5. Bruno said on September 11, 2016 at 10:57 am

    1. I’m sure no hosting provider, large and small, will want to be left behind, so nobody will be discriminated.
    2. Widespread HTTPS adoption will also enable transition to HTTP/2 (only supported over TLS by browsers) so web performance will actually increase.

    1. Martin Brinkmann said on September 11, 2016 at 11:06 am

      I’m sure hosting providers will support this. Some may offer it for free, others for an extra. But enforcing https limits the Web in other areas. I can publish a HTML page currently on my own computer and make it available. Once HTTPS is enforced, that page shows up as insecure unless I somehow manage to get a certificate for that self-hosted site.

      I understand that self-hosting is often not suitable for offering permanent information or services, but if you just start out, this may be all you need.

  6. Wayne Ruppersburg said on September 10, 2016 at 9:39 pm

    I welcome this change coming to Google Chrome. I currently use WOT: Web of Trust, Website Reputation Ratings 3.0.6 as a Chrome Browser extension. WOT color codes all web sites from green (good) to red & orange (hazardous). This is very helpful when discriminating websites. I use the same browser extension in Firefox.

  7. ak said on September 9, 2016 at 4:13 pm

    Firefox nightly show insecure if there is a login form.

  8. anon said on September 9, 2016 at 1:14 pm

    Martin, the Let’s Encrypt folks launched Let’s Monitor a while back ;)

  9. Jabber said on September 9, 2016 at 9:40 am

    Do somebody share or have any suspicions in mind about what is really hiding behind good intentions?

    Yes, https / ssl / tls all of these are supposed to be for good and for your protection (remember heart bleed?), BUT what if there is a catch? It can be used by mega corporations against you – all users!

    If interested I’m able to give you many examples and facts.

    For an example in all modern web browsers very …. very useful and DEFAULT and hidden mega popular feature is “safe web browsing”. Soooo, safe web browsing, reporting / blocking suspicious web sites – for that reason and for good intentions all is fully automated and that means whatever you type in address bar, whatever site, links you are visiting – everything is sent in real time to Google Servers to analyze http requests, carefully process, store data and identifying and profiling you and of course only with good intensions and your data and privacy all for charity in other hands relying on just someone good will – you are secure, you are safe and your private data is stored in secured place.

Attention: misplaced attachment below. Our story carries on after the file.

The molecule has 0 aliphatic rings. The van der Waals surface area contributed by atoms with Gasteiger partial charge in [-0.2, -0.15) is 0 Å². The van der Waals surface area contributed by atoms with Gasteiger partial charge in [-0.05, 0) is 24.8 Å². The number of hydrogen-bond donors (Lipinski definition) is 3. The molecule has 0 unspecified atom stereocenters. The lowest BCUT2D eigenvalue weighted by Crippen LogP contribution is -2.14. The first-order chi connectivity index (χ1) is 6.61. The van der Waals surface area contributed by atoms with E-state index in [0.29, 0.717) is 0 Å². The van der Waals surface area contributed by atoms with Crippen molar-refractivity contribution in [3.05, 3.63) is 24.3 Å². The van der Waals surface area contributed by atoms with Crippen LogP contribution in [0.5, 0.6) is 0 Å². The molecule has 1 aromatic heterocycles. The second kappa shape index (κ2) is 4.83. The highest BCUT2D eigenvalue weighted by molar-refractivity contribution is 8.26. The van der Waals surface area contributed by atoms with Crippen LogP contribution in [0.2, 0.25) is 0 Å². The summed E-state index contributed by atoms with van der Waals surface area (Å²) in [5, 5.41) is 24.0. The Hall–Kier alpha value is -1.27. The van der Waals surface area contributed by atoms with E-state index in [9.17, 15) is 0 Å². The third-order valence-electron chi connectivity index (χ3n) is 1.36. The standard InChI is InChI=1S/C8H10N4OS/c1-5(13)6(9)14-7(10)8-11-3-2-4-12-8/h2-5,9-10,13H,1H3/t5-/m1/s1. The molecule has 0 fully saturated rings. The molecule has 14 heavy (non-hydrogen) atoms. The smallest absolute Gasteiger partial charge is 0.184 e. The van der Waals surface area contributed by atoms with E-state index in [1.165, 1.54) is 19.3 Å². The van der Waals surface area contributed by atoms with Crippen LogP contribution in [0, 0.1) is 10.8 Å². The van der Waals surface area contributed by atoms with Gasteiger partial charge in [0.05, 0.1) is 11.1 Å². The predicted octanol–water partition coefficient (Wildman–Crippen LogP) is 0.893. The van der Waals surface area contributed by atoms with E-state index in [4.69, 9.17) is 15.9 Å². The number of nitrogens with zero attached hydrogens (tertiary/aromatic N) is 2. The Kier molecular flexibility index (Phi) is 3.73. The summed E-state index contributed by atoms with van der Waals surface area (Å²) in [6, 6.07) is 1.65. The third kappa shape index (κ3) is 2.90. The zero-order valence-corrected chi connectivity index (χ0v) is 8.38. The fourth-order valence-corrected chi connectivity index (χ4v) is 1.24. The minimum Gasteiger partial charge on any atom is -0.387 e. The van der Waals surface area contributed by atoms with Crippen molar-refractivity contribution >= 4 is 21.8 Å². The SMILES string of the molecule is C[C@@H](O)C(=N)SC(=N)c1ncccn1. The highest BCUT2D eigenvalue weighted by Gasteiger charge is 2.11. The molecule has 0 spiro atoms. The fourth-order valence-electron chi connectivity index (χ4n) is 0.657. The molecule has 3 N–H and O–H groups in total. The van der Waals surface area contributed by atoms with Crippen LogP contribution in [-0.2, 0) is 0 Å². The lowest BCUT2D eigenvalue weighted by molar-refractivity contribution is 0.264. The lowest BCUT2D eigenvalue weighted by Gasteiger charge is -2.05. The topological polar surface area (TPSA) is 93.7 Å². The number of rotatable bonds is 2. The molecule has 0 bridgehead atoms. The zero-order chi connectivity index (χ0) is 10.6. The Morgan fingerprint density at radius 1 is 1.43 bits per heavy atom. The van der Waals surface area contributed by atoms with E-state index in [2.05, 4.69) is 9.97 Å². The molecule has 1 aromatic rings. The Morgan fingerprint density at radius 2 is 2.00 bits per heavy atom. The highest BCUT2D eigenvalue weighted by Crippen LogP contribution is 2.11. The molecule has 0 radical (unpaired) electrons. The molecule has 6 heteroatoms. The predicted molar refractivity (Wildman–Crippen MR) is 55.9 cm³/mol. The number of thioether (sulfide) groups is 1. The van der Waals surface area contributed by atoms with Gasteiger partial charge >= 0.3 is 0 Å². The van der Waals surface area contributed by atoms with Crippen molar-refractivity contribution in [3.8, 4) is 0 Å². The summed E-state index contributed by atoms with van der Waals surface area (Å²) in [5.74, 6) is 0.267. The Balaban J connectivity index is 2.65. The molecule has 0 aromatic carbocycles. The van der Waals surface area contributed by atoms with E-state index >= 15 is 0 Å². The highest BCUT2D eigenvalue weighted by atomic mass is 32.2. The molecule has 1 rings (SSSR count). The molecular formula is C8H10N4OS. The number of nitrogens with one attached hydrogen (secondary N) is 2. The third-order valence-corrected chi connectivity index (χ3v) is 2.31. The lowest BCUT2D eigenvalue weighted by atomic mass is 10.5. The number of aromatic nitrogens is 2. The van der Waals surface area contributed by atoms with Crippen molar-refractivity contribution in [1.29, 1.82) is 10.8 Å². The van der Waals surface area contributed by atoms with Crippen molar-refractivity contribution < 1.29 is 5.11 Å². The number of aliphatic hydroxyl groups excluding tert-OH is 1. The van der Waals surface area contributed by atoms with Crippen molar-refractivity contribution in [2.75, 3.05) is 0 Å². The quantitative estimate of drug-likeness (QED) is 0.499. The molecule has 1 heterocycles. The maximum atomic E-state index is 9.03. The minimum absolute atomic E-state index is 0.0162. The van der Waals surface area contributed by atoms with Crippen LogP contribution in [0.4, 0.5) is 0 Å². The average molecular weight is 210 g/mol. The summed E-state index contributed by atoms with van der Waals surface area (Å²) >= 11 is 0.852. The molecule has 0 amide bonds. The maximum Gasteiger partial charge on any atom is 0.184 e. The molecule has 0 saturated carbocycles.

So you have a clues what is really hiding behind good intentions and aggressive Google like corps practice and actions.

    Dear user, You must trust in mega and giga corps and think that you are safe, but you are not safe and you have been tricked again and again.

  10. Jan said on September 9, 2016 at 9:18 am

    Wow, the web will become a slower web if encryption is enabled on every site. Why do I need https on a sport news site?

    1. Marti Martz said on September 9, 2016 at 6:43 pm

      Because that way they can track you with a fingerprint instead of being more anonymous. (IP, persistent storage etc. aside)

    2. anon said on September 9, 2016 at 12:40 pm

      HTTPS being slow is a debunked myth.

  11. Anonymous said on September 9, 2016 at 9:01 am

    Ha, i forgot to say, don’t forget to disable your antivirus (like for example ESET NOD 32 v9) scanning https connexions by default, which is real bad idea TOO.

  12. Anonymous said on September 9, 2016 at 8:18 am

    In future if you don’t want to be scared unnecessarily by devils’ companies, use Pale Moon:

    1. anon said on September 9, 2016 at 12:53 pm

      Scared because they are putting an end to misinformation? Interesting.

      I’m sure the Pale Moon guy means HTTPS. No one wants SSL everywhere because it’s deprecated, flawed, and increasingly unsupported. TLS has already replaced SSL.

      1. Marti Martz said on September 9, 2016 at 6:51 pm

        Obviously on the SSL part nit. Encryption will always be slower to process and should only be used when/where you need it and of course utilize more bandwidth for sure rather than clear text.

  13. T Hod said on September 9, 2016 at 12:06 am

    I have a small 3 page site, a hobby. No cookies, request for location, etc.. No information can be input by viewer, other then page selection. No classified information, or “adult” content. A “G” rated site. For me, this is overkill. It is putting a pad lock on a foot high fence. Unneeded.